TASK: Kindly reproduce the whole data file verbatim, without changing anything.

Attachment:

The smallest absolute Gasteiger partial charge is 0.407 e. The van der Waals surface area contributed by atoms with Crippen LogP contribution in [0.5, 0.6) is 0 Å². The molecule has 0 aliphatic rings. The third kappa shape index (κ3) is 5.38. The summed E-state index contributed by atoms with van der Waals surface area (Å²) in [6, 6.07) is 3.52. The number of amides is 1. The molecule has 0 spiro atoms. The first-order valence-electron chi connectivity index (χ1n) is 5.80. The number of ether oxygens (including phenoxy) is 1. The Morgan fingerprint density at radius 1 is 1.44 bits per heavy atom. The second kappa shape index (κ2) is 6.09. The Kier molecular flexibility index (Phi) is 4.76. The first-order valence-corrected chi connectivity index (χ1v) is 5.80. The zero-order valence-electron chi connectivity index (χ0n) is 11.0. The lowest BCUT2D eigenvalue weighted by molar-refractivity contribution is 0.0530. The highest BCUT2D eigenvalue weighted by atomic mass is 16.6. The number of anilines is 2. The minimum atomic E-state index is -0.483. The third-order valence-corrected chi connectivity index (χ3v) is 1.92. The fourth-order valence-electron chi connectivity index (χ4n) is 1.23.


The smallest absolute Gasteiger partial charge is 0.407 e. The van der Waals surface area contributed by atoms with Crippen LogP contribution in [0.5, 0.6) is 0 Å². The molecule has 0 aliphatic rings. The third kappa shape index (κ3) is 5.38. The summed E-state index contributed by atoms with van der Waals surface area (Å²) in [6, 6.07) is 3.52. The number of amides is 1. The molecule has 0 spiro atoms. The first-order valence-electron chi connectivity index (χ1n) is 5.80. The number of ether oxygens (including phenoxy) is 1. The Morgan fingerprint density at radius 1 is 1.44 bits per heavy atom. The second kappa shape index (κ2) is 6.09. The Kier molecular flexibility index (Phi) is 4.76. The first-order valence-corrected chi connectivity index (χ1v) is 5.80. The zero-order valence-electron chi connectivity index (χ0n) is 11.0. The lowest BCUT2D eigenvalue weighted by molar-refractivity contribution is 0.0530. The highest BCUT2D eigenvalue weighted by atomic mass is 16.6. The number of anilines is 2. The minimum atomic E-state index is -0.483. The third-order valence-corrected chi connectivity index (χ3v) is 1.92. The fourth-order valence-electron chi connectivity index (χ4n) is 1.23.